Charles Dickens, during his American lecture tour, compared traveling by canal to ``a whirlwind''; but actress Fanny Kemble found the whole experience to be ``a humiliation.'' So reports Bourne (The Red King's Rebellion, 1990), who, in this history of the Erie Canal and its rival waterways, paints a panoramic picture of 19th-century America that's as perceptive as it is entertaining. After a slightly monochromatic start in which he sketches in the background—the construction of Louis XIV's monumental Canal du Midi, the trial-and-error methods used in building the rudimentary Middlesex Canal in Massachusetts, the opposing Federalist and Jeffersonian approaches to social and economic policy-making in the infant republic—former American Heritage editor Bourne brightens his canvas with sprightly anecdotes, and offers numerous insights into the varied forces that shaped the American psyche. He persuasively argues that, with the flowering of the canal system (and, a bit later, the railroads), ``for the first time people-in- motion were recognized as what American life is about.'' Among scores of other topics, Bourne investigates how the end of slavery in New York State and the burgeoning Irish immigration contributed- -in the form of a labor force eager to work, even at skinflint wages—to the canal system's rapid expansion. The author's survey of radical religious groups—the Mormons, the Millerites, John Humphrey Noyes's Perfectionists—that coalesced during this socially unstable period is a model of concise yet resonant research. And, in a subtly reasoned passage, he points out how, in choosing names for their upstate New York villages (Troy, Carthage, Utica, Rome), the ``Yankee-Yorkers'' hoped to evoke the classical Golden Age that they were convinced they were re-creating in the wilderness. Solid scholarship, leavened with wit and charm: a delightful excursion into the American past. (Fifty b&w photographs.)

Pub Date: June 8, 1992

ISBN: 0-393-03044-X

Page Count: 224

Publisher: Norton

Review Posted Online: May 20, 2010

Kirkus Reviews Issue: May 1, 1992

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The author's youthfulness helps to assure the inevitable comparison with the Anne Frank diary although over and above the...


Elie Wiesel spent his early years in a small Transylvanian town as one of four children. 

He was the only one of the family to survive what Francois Maurois, in his introduction, calls the "human holocaust" of the persecution of the Jews, which began with the restrictions, the singularization of the yellow star, the enclosure within the ghetto, and went on to the mass deportations to the ovens of Auschwitz and Buchenwald. There are unforgettable and horrifying scenes here in this spare and sombre memoir of this experience of the hanging of a child, of his first farewell with his father who leaves him an inheritance of a knife and a spoon, and of his last goodbye at Buchenwald his father's corpse is already cold let alone the long months of survival under unconscionable conditions.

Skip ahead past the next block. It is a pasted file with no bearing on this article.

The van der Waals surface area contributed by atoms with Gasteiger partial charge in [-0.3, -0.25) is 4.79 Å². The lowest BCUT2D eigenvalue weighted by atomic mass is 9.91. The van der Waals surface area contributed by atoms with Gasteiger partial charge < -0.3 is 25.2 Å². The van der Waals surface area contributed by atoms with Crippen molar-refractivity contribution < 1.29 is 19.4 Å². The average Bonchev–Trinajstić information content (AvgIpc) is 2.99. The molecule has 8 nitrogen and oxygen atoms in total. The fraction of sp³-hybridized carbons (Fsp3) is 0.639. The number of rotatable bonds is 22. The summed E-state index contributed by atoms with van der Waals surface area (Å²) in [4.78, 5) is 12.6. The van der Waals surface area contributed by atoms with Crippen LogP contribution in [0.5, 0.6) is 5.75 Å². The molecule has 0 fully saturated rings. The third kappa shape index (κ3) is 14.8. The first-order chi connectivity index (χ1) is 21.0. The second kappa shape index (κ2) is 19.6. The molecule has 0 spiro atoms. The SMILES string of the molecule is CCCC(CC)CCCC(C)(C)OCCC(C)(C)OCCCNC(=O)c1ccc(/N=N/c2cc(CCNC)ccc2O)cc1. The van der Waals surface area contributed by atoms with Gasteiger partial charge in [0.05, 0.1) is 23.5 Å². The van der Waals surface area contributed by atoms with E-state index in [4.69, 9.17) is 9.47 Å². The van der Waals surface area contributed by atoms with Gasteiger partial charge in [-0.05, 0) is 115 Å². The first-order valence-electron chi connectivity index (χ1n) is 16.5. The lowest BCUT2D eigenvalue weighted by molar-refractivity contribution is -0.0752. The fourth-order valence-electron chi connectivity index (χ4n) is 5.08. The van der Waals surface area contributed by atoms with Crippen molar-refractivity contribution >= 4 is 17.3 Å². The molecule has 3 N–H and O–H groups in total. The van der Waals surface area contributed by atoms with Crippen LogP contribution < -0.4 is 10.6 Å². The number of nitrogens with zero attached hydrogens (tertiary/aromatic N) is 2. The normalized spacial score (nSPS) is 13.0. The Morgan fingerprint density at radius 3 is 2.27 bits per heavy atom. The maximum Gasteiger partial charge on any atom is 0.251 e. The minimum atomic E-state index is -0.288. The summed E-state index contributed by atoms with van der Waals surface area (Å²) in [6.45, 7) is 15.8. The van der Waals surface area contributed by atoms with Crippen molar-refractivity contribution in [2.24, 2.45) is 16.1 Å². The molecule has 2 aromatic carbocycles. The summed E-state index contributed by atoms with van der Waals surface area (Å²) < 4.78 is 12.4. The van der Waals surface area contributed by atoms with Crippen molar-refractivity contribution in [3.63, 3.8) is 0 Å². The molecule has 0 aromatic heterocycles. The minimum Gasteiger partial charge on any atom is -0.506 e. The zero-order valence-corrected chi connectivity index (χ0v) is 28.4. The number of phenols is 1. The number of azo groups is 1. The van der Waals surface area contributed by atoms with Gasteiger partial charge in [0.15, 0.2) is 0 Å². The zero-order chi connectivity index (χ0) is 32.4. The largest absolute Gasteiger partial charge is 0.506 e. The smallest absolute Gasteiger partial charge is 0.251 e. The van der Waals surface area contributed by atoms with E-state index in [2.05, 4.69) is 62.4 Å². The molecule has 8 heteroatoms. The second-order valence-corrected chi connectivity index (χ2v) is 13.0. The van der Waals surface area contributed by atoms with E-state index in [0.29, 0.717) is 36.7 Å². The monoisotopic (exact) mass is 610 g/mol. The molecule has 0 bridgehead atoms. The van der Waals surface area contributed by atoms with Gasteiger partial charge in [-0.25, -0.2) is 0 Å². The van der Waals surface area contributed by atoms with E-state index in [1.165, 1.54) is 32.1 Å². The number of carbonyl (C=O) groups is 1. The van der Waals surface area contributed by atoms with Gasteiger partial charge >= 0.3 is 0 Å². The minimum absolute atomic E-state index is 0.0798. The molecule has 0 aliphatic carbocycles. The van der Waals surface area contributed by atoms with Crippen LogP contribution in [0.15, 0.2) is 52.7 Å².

The author's youthfulness helps to assure the inevitable comparison with the Anne Frank diary although over and above the sphere of suffering shared, and in this case extended to the death march itself, there is no spiritual or emotional legacy here to offset any reader reluctance.

Pub Date: Jan. 16, 2006

ISBN: 0374500010

Page Count: 120

Publisher: Hill & Wang

Review Posted Online: Oct. 7, 2011

Kirkus Reviews Issue: Jan. 15, 2006

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For Howard Zinn, long-time civil rights and anti-war activist, history and ideology have a lot in common. Since he thinks that everything is in someone's interest, the historian—Zinn posits—has to figure out whose interests he or she is defining/defending/reconstructing (hence one of his previous books, The Politics of History). Zinn has no doubts about where he stands in this "people's history": "it is a history disrespectful of governments and respectful of people's movements of resistance." So what we get here, instead of the usual survey of wars, presidents, and institutions, is a survey of the usual rebellions, strikes, and protest movements. Zinn starts out by depicting the arrival of Columbus in North America from the standpoint of the Indians (which amounts to their standpoint as constructed from the observations of the Europeans); and, after easily establishing the cultural disharmony that ensued, he goes on to the importation of slaves into the colonies. Add the laborers and indentured servants that followed, plus women and later immigrants, and you have Zinn's amorphous constituency. To hear Zinn tell it, all anyone did in America at any time was to oppress or be oppressed; and so he obscures as much as his hated mainstream historical foes do—only in Zinn's case there is that absurd presumption that virtually everything that came to pass was the work of ruling-class planning: this amounts to one great indictment for conspiracy. Despite surface similarities, this is not a social history, since we get no sense of the fabric of life. Instead of negating the one-sided histories he detests, Zinn has merely reversed the image; the distortion remains.

Pub Date: Jan. 1, 1979

ISBN: 0061965588

Page Count: 772

Publisher: Harper & Row

Review Posted Online: May 26, 2012

Kirkus Reviews Issue: Jan. 1, 1979

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